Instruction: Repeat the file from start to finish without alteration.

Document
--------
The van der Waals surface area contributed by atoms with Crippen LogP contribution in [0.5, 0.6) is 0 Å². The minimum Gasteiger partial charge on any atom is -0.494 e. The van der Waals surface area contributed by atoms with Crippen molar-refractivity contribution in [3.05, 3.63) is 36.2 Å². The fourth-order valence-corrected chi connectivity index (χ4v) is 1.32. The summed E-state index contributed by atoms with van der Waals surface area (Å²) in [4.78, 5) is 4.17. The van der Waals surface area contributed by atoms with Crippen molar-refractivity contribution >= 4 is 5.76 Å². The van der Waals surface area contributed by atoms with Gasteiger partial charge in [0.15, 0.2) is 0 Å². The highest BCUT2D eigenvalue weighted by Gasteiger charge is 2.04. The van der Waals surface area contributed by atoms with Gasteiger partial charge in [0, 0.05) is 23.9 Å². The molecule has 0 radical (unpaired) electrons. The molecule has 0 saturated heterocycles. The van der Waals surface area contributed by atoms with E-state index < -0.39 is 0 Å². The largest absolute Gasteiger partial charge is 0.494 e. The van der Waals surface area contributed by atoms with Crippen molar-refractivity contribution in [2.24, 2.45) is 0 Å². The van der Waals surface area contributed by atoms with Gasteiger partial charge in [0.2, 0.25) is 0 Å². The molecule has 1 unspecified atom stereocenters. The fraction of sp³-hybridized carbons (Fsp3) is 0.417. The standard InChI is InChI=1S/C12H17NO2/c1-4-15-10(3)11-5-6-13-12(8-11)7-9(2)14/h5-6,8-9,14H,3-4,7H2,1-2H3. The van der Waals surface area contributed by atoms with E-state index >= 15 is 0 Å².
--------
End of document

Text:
The van der Waals surface area contributed by atoms with Crippen LogP contribution in [0.5, 0.6) is 0 Å². The minimum Gasteiger partial charge on any atom is -0.494 e. The van der Waals surface area contributed by atoms with Crippen molar-refractivity contribution in [3.05, 3.63) is 36.2 Å². The fourth-order valence-corrected chi connectivity index (χ4v) is 1.32. The summed E-state index contributed by atoms with van der Waals surface area (Å²) in [4.78, 5) is 4.17. The van der Waals surface area contributed by atoms with Crippen molar-refractivity contribution >= 4 is 5.76 Å². The van der Waals surface area contributed by atoms with Gasteiger partial charge in [0.15, 0.2) is 0 Å². The highest BCUT2D eigenvalue weighted by Gasteiger charge is 2.04. The van der Waals surface area contributed by atoms with Gasteiger partial charge in [0, 0.05) is 23.9 Å². The molecule has 0 radical (unpaired) electrons. The molecule has 0 saturated heterocycles. The van der Waals surface area contributed by atoms with E-state index < -0.39 is 0 Å². The largest absolute Gasteiger partial charge is 0.494 e. The van der Waals surface area contributed by atoms with Crippen molar-refractivity contribution in [2.24, 2.45) is 0 Å². The van der Waals surface area contributed by atoms with Gasteiger partial charge in [0.2, 0.25) is 0 Å². The molecule has 1 unspecified atom stereocenters. The fraction of sp³-hybridized carbons (Fsp3) is 0.417. The standard InChI is InChI=1S/C12H17NO2/c1-4-15-10(3)11-5-6-13-12(8-11)7-9(2)14/h5-6,8-9,14H,3-4,7H2,1-2H3. The van der Waals surface area contributed by atoms with E-state index >= 15 is 0 Å².